Listed below are the most common error codes and some of their most common causes:

404 Not Found

  • A static site has misconfigured redirects and/or rewrites.
  • A web service or static site has misconfigured its routing.
  • A service is attempting to access a nonexistent file on disk. This might be because:
    • The file is no longer available because the service doesn’t have a persistent disk.
    • The service has provided the wrong path (such as by misspelling or incorrectly capitalizing a path component).
  • A Django app is not correctly serving its static files.

500 Internal Server Error

  • A service has thrown an uncaught exception while responding to a request, possibly causing the service to crash or restart.
  • A service is experiencing database connection issues, such as SSL connection has been closed unexpectedly.
    • In this case, setting sslmode=require and/or a setting up a connection pool can help.
  • A service or database is overwhelmed, often by too many concurrent connections or constrained resources (such as CPU or RAM).
    • In this case, warnings about resource constraints usually appear in the service’s logs and on the service’s Events page in the Render Dashboard.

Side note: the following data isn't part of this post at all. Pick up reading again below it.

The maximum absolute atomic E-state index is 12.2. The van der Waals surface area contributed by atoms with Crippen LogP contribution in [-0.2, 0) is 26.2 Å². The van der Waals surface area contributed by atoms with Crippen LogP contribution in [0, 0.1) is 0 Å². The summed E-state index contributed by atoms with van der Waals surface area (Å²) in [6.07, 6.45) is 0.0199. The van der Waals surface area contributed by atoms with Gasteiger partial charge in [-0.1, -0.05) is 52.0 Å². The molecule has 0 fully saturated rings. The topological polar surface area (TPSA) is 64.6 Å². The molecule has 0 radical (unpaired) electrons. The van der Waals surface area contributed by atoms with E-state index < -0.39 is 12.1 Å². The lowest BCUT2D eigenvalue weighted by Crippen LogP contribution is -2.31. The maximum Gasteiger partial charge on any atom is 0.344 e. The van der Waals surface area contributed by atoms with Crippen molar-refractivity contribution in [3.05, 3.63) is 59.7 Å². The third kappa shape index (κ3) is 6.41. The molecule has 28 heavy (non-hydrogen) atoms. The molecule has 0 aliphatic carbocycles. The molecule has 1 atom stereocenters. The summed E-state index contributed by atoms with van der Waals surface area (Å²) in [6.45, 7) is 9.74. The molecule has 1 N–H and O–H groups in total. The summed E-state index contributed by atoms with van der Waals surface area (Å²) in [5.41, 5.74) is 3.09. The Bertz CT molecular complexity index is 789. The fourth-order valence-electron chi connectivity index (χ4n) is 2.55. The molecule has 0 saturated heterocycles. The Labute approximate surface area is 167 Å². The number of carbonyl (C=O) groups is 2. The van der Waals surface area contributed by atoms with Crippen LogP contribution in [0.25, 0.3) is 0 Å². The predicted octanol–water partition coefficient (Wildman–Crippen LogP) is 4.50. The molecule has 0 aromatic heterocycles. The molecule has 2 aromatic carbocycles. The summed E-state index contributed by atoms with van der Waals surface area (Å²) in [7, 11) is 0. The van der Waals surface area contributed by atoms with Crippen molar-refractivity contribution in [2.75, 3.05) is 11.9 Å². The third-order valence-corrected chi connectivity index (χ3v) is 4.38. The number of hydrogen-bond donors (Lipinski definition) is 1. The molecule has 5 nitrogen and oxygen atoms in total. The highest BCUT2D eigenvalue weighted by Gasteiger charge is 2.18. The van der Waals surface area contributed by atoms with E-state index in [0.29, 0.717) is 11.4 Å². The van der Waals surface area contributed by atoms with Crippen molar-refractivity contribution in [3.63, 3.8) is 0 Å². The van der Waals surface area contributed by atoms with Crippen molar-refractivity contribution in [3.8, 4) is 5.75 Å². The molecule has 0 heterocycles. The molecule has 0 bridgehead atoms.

• To resolve, consider scaling your service to help alleviate load.
  • A service is experiencing SIGKILL or SIGTERM warnings.
    • In this case, consider increasing your timeout values and worker limits (e.g., via the gunicorn timeout parameter).

502 Bad Gateway

  • A web service has misconfigured its host and port.
    • Bind your host to 0.0.0.0 and optionally set the PORT environment variable to use a custom port (the default port is 10000).
  • A newly added custom domain is not yet redirecting to its web service.
    • In most cases this resolves within a few minutes, but it might take up to an hour.
  • A Node.js web service is experiencing intermittent timeouts or Connection reset by peer errors. Try increasing the values for server.keepAliveTimeout and server.headersTimeout (such as to 120000 for 120 seconds).

When to contact support

Render’s support team is available and happy to assist with issues that are specific to the capabilities, conventions, and underlying infrastructure of our platform.

Our support team cannot assist with more general development issues like the following:

  • Debugging of application code
  • Software design and architecture
  • Performance optimization
  • Programming nuances specific to a particular library or framework

For help with issues like these, please consult sites and services that specialize in these forms of assistance.